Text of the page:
A few stops later, I got off the train to collect my thoughts. This station was familiar to me—I remembered being frustrated once to find that the station was exit-only after a game of footy. Unlike the home team, I was unable to walk it in. The station attendants were acting as curiously as ever, asking me if I was interested in meta-epistemology. They had the nerve to ask whether I knew where I was going today—of course I knew! My route is always perfectly sensible. I boarded my southbound train, at which time I overheard two attendants shouting about doubled points. I got off my train in between the two stations where I had been fined, and I consulted a map. Evidently I still had farther to go on this line. I explained to a station attendant that I would be riding up the Uxbridge up until before the merge. The attendant found this satisfactory, and he advised me not to head south of the Thames, which was useless advice, because I couldn’t get there from here—this wasn’t even a transfer station! So I hopped back on my train. When I arrived at the station immediately preceding the merge, I got off to run a quick errand at the Lloyds, and returned to the station. I was so quick that you wouldn’t know I had ever left the station. I hopped onto the next train I saw, which I rode for three stops before alighting and transferring lines.
I rode the line until I hit my first opportunity to transfer (other than back onto the line I had just been riding). I walked over to the other platform, but decided at the last moment that I wanted to head back toward my previous stop. I turned around to return to the platform, but a station attendant came to stop me! She told me that because my movement through the station was so erratic, she would have to confiscate my gain line. After inquiring whether I abstain from drugs and alcohol, she turned me over to her superior, who decreed I was to stay at this location. I found that ludicrous, so they had to call in that attendant’s superior, who was in charge of location-based appeals. This third administrator told me that I was free to go. What a waste of time! I finally got back on a northwest-bound train. However, two stops past the first branch point, I realized I had accidentally boarded the northern branch. I decided that side-trip was not worth the trouble, so I took a deep breath and boarded the next southeast-bound train.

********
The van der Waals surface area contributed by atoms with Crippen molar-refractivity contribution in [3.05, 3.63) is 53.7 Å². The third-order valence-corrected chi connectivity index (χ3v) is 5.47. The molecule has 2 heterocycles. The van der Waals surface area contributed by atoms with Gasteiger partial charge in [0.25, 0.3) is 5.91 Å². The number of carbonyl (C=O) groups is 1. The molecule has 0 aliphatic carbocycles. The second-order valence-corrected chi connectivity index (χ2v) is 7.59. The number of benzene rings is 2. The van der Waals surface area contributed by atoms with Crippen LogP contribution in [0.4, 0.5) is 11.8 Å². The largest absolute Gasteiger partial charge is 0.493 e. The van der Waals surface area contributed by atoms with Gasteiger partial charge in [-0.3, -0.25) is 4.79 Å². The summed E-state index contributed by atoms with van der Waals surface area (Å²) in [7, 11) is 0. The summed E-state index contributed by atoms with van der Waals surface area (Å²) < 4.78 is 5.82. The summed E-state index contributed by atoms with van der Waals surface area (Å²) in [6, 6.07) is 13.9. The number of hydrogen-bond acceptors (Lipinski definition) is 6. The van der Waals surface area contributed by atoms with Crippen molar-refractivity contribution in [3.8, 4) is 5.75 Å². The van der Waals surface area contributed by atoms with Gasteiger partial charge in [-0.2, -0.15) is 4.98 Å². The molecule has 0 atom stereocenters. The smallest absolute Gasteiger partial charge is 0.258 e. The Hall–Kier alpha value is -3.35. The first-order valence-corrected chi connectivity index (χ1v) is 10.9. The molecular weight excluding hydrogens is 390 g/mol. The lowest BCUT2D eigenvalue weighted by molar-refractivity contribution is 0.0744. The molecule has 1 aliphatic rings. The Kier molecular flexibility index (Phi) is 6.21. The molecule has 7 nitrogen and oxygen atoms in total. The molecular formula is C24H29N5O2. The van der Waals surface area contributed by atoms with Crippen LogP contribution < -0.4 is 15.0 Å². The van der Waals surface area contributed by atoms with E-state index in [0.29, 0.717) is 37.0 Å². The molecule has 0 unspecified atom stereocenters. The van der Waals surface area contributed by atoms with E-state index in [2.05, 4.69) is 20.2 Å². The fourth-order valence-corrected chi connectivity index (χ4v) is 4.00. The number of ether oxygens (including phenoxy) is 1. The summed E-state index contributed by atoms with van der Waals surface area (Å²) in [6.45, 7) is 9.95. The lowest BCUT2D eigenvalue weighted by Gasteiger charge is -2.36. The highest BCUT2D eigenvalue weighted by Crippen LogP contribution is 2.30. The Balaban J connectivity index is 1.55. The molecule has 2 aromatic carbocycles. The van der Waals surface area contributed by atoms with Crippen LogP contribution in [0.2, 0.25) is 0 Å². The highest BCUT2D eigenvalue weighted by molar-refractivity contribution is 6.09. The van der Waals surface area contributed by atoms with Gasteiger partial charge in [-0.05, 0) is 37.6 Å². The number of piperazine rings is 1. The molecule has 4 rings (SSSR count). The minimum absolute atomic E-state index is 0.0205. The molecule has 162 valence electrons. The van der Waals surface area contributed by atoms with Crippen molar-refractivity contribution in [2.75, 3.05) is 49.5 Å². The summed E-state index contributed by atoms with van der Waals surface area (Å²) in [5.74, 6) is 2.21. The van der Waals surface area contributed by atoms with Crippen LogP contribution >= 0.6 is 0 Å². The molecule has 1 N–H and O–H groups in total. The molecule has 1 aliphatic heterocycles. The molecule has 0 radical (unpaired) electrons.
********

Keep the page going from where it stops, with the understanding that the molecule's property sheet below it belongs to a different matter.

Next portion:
I continued on that train, collecting my thoughts, for quite a long time. I must have dozed off, because I missed my station entirely, and the conductor had to shoo me off at the end of the line. At the station, I saw that same committee president from before. He seemed out of his element, as if today were his first day as president. I overheard other attendants assuring him that they would keep matters strictly within the circuit of some Marxist professor from Lancaster, which seemed to ease his stress. I hopped back on the train to return to the station I had missed. This station had a similar-sounding name to the end of the line station at which I’d just changed trains. While I moved to transfer lines at the station, I saw a couple attendants installing some computer program that was supposed to help out with narrative-style logic puzzles. I boarded my southbound train without giving the attendants much thought; I don’t care much for games.
I was on the wrong branch of the loop, so to reach my final destination, I rode far enough south to change branches. I actually missed my first opportunity to switch, but I managed to get off the train before reaching the transfer station. There were signs all over the station stating that certain traffic rules were in effect: that one may approach King’s Cross from Marylebone Road, but not vice-versa; and that one mustn’t enter the entertainment district in Westminster. I saw a few ruffians prepare to fight, but it was broken up by a few attendants, who cited that the stare-down was positioned where the train conductors could not see. I felt that these rules were refreshingly simple. I felt the thrill of victory as I rode the train north to the only reasonable place for my day’s journey to end.